Third, you get to listen to non-lawyers. This one follows from the previous point, but for some law students, it’s a bit more difficult. It’s important, though, for a couple of reasons. In legal practice, you’ll have to understand what motivates your clients and what’s persuasive to a wide range of decision-makers, whether it’s efficiency or social justice. And you’ll also need some humility. Talking to environmental scientists about climate change or labor economists about unemployment is a good reminder that your Law School classes can’t cover everything, hard though we may try. Taking classes across the Midway can teach you pretty quickly when you need to stop talking and listen.

Whatever your future aspirations and ambitions, I hope that you bear these advantages in mind. At this midway point in your Law School education, pause to investigate the tremendous resources that are available to you at this university. And as you consider your course selections for your next four quarters, leave space for the Psychology of Negotiation or the Rhetoric of Expertise in Professional Life. Or venture even further from your legal studies: perhaps the History of Chinese Theater or Migration and Displacement in Modern Europe.  You may find that a broader outlook premised on broader interests will bring you closer to the kind of lawyering that to-be-Justice Douglas promoted. It may be that the “spiritual element” you’ve been seeking lies in the rich world of ideas across the Midway.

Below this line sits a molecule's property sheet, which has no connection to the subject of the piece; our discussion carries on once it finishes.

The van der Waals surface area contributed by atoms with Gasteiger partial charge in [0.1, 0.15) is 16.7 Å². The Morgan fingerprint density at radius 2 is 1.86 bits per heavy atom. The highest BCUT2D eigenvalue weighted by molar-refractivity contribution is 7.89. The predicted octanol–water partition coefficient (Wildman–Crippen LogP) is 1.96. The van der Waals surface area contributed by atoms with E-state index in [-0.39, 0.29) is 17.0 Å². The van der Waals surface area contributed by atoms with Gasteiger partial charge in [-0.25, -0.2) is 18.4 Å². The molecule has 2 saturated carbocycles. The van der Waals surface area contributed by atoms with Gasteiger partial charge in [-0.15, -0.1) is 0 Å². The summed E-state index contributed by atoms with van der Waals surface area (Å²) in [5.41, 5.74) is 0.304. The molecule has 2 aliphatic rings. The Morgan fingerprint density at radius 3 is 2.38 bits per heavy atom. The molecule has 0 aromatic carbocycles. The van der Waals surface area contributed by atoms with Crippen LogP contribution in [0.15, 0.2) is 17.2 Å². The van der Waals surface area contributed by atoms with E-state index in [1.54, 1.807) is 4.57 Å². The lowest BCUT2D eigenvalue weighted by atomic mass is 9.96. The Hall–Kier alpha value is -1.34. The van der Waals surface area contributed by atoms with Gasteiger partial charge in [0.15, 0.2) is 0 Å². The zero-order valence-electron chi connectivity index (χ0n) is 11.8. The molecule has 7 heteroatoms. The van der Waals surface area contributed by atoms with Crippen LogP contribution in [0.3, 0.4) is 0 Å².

Thank you.